The Phillips Collection Welcomes Two Georgia O’Keeffe Masterworks on Loan From The National Gallery of Art
The Phillips will host the artworks while the Gallery’s East Building is closed for renovations
Washington, DC—The Phillips Collection announced today that it will display two Georgia O’Keeffe masterworks on loan from the National Gallery of Art. The paintings, both from O’Keeffe’s landmark Jack-in-the-Pulpit series, come to the Phillips while the East Building galleries are closed for renovation. The works will be on view at the Phillips fromSeptember 11, 2014, through May 31, 2015. The Gallery’s East Building Atrium, with a special installation of modern sculpture, is open during renovation.
The Jack-in-the-Pulpit series, created by pioneering modernist painter Georgia O’Keeffe (American, 1887–1986), was inspired by the artist’s close observations of the wildflower in the woods surrounding Alfred Stieglitz’s family home in Lake George, New York. Each of the series’ six canvases offers an increasingly abstract and distilled depiction of the striped and hooded jack-in-the-pulpit, culminating in a dramatic close-up of the stark pistil hovering in a field of purple, black, and gray. The works on loan from the National Gallery, Jack-in-the-Pulpit No. IV and Jack-in-the-Pulpit No. VI, provide a glimpse into O’Keeffe’s creative process and her underlying method of abstraction. As the artist said, “It is only by selection, by elimination, by emphasis, that we get at the real meaning of things.”
“It is thrilling to feature the exquisite Jack-in-the-Pulpit IV and VI from the National Gallery alongside The Phillips Collection’s important holdings of the Stieglitz circle,” says Phillips Curator Elsa Smithgall. “To peer into O’Keeffe’sJack-in-the-Pulpit works and consider her unique approach to abstraction alongside that of her fellow American modernists is an extraordinary opportunity that is sure to provoke fascinating conversations.”
The Phillips plans to exhibit the loaned paintings with masterworks from the permanent collection, including O’Keeffe’s Large Dark Red Leaves on White (1925) and From the White Place (1940), as well as works by Arthur Dove, John Marin, Marsden Hartley, and Alvin Langdon Coburn.
O’KEEFFE AND THE STIEGLITZ CIRCLE AT THE PHILLIPS COLLECTION
From 1926 to 1946 the Stieglitz circle claimed the principal share of Duncan Phillips’s commitments to living American artists. During his initial visit to Stieglitz’s gallery 291 in 1926, Phillips left with his first acquisitions by O’Keeffe and Dove; he went on to acquire key works by O’Keeffe and the world’s largest and most representative group of works by Arthur Dove. He also acquired significant paintings by Marsden Hartley, photographs by Alfred Stieglitz, and representative examples of every aspect of John Marin’s oeuvre. Phillips also enhanced the reputations of these artists by offering them a number of museum firsts: the Phillips Memorial Art Gallery was the first museum to purchase work by O’Keeffe, present a solo museum exhibition of Marin, and mount retrospectives of Dove and Hartley.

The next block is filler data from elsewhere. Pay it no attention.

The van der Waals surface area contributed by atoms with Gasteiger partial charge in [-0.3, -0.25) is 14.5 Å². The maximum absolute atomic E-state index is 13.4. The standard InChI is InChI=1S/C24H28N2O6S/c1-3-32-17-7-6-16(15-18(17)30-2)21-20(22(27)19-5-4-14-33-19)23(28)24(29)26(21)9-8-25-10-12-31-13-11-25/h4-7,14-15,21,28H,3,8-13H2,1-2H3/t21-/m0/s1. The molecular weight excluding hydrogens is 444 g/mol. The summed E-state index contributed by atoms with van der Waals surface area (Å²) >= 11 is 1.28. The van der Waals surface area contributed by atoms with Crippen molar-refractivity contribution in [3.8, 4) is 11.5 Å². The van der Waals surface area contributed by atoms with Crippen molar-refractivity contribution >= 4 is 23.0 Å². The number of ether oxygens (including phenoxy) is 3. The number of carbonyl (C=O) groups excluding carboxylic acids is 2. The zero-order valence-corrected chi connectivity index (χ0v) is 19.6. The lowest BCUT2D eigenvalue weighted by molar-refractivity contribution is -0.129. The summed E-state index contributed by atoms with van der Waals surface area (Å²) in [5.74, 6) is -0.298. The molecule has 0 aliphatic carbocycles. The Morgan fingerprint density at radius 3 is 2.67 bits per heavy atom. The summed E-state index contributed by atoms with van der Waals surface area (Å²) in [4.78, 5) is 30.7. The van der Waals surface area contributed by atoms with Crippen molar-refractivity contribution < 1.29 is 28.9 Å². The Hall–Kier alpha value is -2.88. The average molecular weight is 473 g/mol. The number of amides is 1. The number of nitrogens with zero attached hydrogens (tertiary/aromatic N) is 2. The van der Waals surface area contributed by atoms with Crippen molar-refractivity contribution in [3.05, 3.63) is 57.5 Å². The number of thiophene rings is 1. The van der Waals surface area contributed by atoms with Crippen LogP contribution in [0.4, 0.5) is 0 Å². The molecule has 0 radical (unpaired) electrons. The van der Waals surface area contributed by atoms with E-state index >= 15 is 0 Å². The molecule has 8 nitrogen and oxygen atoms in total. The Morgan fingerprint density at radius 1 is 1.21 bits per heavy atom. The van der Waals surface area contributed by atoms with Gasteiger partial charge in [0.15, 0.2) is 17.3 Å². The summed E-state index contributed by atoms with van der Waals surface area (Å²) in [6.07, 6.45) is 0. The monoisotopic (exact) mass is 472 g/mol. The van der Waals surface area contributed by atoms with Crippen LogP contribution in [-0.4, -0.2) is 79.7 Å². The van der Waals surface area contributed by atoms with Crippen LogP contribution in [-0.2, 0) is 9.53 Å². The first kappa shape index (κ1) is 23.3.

The Phillips Collection is a leader in the study and presentation of O’Keeffe’s work, having organized the exhibitions Two Lives, Georgia O’Keeffe & Alfred Stieglitz: A Conversation in Paintings and Photographs (1992), O’Keeffe: The Poetry of Things (1999) and Georgia O’Keeffe: Abstraction (2009).
ABOUT THE PHILLIPS COLLECTION
The Phillips Collection is one of the world’s most distinguished collections of Impressionist and Modern American and European art. Stressing the continuity between art of the past and present, it offers a strikingly original and experimental approach to Modern art by combining works of different nationalities and periods in displays that change frequently. The setting is similarly unconventional, featuring small rooms, a domestic scale, and a personal atmosphere. Artists represented in the collection include Pierre-Auguste Renoir, Vincent van Gogh, Edgar Degas, Henri Matisse, Pierre Bonnard, Paul Cézanne, Pablo Picasso, Paul Klee, Claude Monet, Honoré Daumier, Georgia O’Keeffe, Arthur Dove, Mark Rothko, Milton Avery, Jacob Lawrence, and Richard Diebenkorn, among others. The Phillips Collection, America’s first museum of modern art, has an active collecting program and regularly organizes acclaimed special exhibitions, many of which travel internationally. The Intersections series features projects by contemporary artists, responding to art and spaces in the museum. The Phillips also produces award-winning education programs for K–12 teachers and students, as well as for adults. The museum’s Center for the Study of Modern Art explores new ways of thinking about art and the nature of creativity, through artist visits and lectures, and provides a forum for scholars through courses, postdoctoral fellowships, and internships. Since 1941, the museum has hosted Sunday Concerts in its wood-paneled Music Room. The Phillips Collection is a private, non-government museum, supported primarily by donations.